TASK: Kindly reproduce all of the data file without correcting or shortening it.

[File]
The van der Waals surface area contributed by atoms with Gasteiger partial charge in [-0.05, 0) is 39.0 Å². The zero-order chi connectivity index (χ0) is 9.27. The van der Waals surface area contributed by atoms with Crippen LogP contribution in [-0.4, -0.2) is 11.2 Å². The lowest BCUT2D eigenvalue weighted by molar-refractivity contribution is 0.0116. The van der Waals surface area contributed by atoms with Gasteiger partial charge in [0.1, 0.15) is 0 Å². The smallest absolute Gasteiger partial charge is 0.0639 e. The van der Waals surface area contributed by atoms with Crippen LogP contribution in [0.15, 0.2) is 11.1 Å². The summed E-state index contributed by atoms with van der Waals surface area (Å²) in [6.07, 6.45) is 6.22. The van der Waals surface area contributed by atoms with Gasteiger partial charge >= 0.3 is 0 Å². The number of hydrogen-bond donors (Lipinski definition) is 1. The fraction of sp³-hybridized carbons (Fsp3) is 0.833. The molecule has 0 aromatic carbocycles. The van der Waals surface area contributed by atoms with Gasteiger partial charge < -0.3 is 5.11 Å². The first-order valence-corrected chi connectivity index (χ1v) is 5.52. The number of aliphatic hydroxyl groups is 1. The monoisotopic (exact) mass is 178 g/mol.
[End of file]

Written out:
The van der Waals surface area contributed by atoms with Gasteiger partial charge in [-0.05, 0) is 39.0 Å². The zero-order chi connectivity index (χ0) is 9.27. The van der Waals surface area contributed by atoms with Crippen LogP contribution in [-0.4, -0.2) is 11.2 Å². The lowest BCUT2D eigenvalue weighted by molar-refractivity contribution is 0.0116. The van der Waals surface area contributed by atoms with Gasteiger partial charge in [0.1, 0.15) is 0 Å². The smallest absolute Gasteiger partial charge is 0.0639 e. The van der Waals surface area contributed by atoms with Crippen LogP contribution in [0.15, 0.2) is 11.1 Å². The summed E-state index contributed by atoms with van der Waals surface area (Å²) in [6.07, 6.45) is 6.22. The van der Waals surface area contributed by atoms with Gasteiger partial charge >= 0.3 is 0 Å². The number of hydrogen-bond donors (Lipinski definition) is 1. The fraction of sp³-hybridized carbons (Fsp3) is 0.833. The molecule has 0 aromatic carbocycles. The van der Waals surface area contributed by atoms with Gasteiger partial charge < -0.3 is 5.11 Å². The first-order valence-corrected chi connectivity index (χ1v) is 5.52. The number of aliphatic hydroxyl groups is 1. The monoisotopic (exact) mass is 178 g/mol.